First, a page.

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Women Who Rock (US)
Fall 2002

A Walk on the Wild Side

by Bob Gulla

Tori Amos' new Scarlet's Walk, a morality tale chronicling a woman's journey across a troubled American landscape, is the singer-songwriter-poet's most brilliant work since Little Earthquakes.

In a hotel room full of laminated maps and semi-abstract photographs, the story of Tori's new Scarlet's Walk unfolds. The brainchild of one of our most innovative artists, the album is a sonic travelogue full of heartrending encounters and unlucky lovers, poignant moment and teary-eyed observers. Though Scarlet is a fictional figure, these photos and maps bring her to compelling life. As she travels from coast to coast, each song represents a specific stop along the way. Self-produced and recorded in Cornwall, England, the disc represents a stirring rebirth for Tori, and a welcome return to her vibrant musical beginnings.

You've described Scarlet's Walk as a map of a journey. Can you explain that?
Yeah. It's something that speaks to me. When you talk about somebody's body map - an idea that I've been circling for awhile - I think that we all have an invisible map. And at a certain point in your life, you can begin to look and really see which places resonate with you, pull you in. You might have only been to a place one time; you might not have even been there at all, but it's a place that gives you a physical response. And that's something that I was going for with Scarlet's Walk.

So how did the concept evolve?
I think that the songs were similar to song lines in aboriginal culture. They were my key to take me to places. It's almost as if I were following a crossword puzzle and clues within the songs themselves. And so work started when I began seeing imagery come in; we start going back to threads, because, after all, "scarlet" is a thread. And I was following the etymology of the word. Before it was a color, it was a fabric. So in old times, Elizabeth Scarlet would be a weaver, somebody who worked with cloth. And I love the idea that "Scarlet O'Hara" comes from this tradition of Irish weavers. And then there's also the "Red Rope," which symbolizes the Native American spiritual walk.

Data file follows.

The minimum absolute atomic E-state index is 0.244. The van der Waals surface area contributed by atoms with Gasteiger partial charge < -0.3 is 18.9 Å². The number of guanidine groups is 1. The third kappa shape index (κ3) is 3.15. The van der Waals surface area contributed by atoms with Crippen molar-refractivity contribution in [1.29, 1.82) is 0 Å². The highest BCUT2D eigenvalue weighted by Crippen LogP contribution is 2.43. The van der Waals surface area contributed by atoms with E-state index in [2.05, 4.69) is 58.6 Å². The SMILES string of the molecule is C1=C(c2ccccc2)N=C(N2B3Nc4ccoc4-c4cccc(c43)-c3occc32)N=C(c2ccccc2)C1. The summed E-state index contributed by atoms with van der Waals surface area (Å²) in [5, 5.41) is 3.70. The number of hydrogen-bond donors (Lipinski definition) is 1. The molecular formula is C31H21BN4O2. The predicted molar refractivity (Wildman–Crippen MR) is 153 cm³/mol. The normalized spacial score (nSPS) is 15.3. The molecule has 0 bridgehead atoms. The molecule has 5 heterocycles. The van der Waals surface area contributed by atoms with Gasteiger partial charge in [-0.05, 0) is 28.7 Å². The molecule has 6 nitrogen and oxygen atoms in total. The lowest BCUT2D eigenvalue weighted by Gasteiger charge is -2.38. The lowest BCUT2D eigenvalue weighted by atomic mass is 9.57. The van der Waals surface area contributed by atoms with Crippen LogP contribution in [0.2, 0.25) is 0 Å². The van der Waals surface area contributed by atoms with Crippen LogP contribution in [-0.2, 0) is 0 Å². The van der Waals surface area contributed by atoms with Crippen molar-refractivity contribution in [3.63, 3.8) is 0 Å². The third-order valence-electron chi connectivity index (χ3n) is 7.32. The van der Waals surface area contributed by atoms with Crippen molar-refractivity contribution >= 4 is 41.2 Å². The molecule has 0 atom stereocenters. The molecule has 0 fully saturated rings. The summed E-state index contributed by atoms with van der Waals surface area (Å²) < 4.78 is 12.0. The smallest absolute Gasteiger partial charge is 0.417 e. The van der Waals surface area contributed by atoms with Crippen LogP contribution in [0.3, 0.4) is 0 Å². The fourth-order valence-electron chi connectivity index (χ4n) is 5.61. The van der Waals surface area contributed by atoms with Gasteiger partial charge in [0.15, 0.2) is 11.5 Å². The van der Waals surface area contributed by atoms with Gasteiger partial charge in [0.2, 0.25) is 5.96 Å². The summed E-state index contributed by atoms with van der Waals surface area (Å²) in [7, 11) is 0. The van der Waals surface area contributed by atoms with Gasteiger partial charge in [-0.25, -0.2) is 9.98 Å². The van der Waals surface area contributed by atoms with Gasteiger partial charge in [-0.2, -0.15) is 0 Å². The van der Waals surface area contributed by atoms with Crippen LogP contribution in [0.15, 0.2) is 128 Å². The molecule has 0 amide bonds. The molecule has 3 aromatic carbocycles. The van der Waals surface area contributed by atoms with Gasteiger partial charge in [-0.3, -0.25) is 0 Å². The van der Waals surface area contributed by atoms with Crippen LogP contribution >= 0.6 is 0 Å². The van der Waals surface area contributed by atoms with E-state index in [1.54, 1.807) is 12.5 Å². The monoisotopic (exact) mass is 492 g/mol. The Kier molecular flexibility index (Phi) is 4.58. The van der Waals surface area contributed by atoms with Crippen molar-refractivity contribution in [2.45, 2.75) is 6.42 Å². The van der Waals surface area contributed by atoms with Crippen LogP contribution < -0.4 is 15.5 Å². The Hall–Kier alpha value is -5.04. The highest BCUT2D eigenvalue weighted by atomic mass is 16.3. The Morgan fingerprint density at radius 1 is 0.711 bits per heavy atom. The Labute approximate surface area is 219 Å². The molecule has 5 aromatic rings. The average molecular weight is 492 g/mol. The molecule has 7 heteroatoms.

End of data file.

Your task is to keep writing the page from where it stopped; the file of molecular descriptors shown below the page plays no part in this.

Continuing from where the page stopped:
Right, all that intertwines. So then, as you were writing you got a clearer and clearer picture of the concept.
Yeah, I did. I think that there's a level of trust that you have to have with your song... there were sixteen bars coming here and there... and I'd file [them] away, and you don't know what they mean until the concept becomes clearer.

But they meant something when you wrote these songs. You just hadn't learned it yet.
As things start to become clearer, I can start pulling threads. I started to see my God. I didn't know I was making a political record at first. Then as time went on, I knew I was on a road trip at a certain point; I just knew. I didn't know how it was going to play itself out, though, or where the chapters would go... but then you talk about them, you surround yourself with these songs. You know they're all there.